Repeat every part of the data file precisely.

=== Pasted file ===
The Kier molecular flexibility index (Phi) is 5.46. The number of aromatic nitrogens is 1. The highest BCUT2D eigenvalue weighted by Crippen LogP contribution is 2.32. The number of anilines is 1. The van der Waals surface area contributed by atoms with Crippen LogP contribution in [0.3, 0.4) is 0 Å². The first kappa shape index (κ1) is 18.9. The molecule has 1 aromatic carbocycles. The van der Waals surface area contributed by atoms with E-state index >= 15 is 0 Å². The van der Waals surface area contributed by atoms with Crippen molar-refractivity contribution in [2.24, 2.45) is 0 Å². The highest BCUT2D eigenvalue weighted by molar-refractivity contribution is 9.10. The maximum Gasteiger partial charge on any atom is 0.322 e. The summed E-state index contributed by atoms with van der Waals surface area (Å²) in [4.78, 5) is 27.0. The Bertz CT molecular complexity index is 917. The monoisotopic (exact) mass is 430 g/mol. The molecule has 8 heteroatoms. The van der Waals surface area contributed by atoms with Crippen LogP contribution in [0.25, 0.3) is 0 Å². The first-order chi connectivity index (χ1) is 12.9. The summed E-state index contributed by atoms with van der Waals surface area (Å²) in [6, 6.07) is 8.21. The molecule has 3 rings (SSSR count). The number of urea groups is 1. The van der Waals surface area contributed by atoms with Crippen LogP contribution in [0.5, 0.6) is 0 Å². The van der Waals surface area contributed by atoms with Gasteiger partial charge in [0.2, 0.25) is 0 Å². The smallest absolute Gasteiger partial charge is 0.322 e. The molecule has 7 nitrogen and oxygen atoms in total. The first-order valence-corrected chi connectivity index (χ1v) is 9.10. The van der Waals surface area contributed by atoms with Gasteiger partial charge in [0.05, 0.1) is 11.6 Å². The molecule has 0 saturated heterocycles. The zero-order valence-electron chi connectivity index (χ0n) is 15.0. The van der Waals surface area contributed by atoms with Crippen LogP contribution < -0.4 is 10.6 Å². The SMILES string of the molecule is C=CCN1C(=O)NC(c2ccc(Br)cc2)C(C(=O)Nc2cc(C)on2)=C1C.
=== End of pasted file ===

The Kier molecular flexibility index (Phi) is 5.46. The number of aromatic nitrogens is 1. The highest BCUT2D eigenvalue weighted by Crippen LogP contribution is 2.32. The number of anilines is 1. The van der Waals surface area contributed by atoms with Crippen LogP contribution in [0.3, 0.4) is 0 Å². The first kappa shape index (κ1) is 18.9. The molecule has 1 aromatic carbocycles. The van der Waals surface area contributed by atoms with E-state index >= 15 is 0 Å². The van der Waals surface area contributed by atoms with Crippen molar-refractivity contribution in [2.24, 2.45) is 0 Å². The highest BCUT2D eigenvalue weighted by molar-refractivity contribution is 9.10. The maximum Gasteiger partial charge on any atom is 0.322 e. The summed E-state index contributed by atoms with van der Waals surface area (Å²) in [4.78, 5) is 27.0. The Bertz CT molecular complexity index is 917. The monoisotopic (exact) mass is 430 g/mol. The molecule has 8 heteroatoms. The van der Waals surface area contributed by atoms with Crippen LogP contribution in [0.25, 0.3) is 0 Å². The first-order chi connectivity index (χ1) is 12.9. The summed E-state index contributed by atoms with van der Waals surface area (Å²) in [6, 6.07) is 8.21. The molecule has 3 rings (SSSR count). The number of urea groups is 1. The van der Waals surface area contributed by atoms with Crippen LogP contribution in [0.5, 0.6) is 0 Å². The van der Waals surface area contributed by atoms with Gasteiger partial charge in [0.2, 0.25) is 0 Å². The smallest absolute Gasteiger partial charge is 0.322 e. The molecule has 7 nitrogen and oxygen atoms in total. The first-order valence-corrected chi connectivity index (χ1v) is 9.10. The van der Waals surface area contributed by atoms with Gasteiger partial charge in [0.05, 0.1) is 11.6 Å². The molecule has 0 saturated heterocycles. The zero-order valence-electron chi connectivity index (χ0n) is 15.0. The van der Waals surface area contributed by atoms with Crippen LogP contribution < -0.4 is 10.6 Å². The SMILES string of the molecule is C=CCN1C(=O)NC(c2ccc(Br)cc2)C(C(=O)Nc2cc(C)on2)=C1C.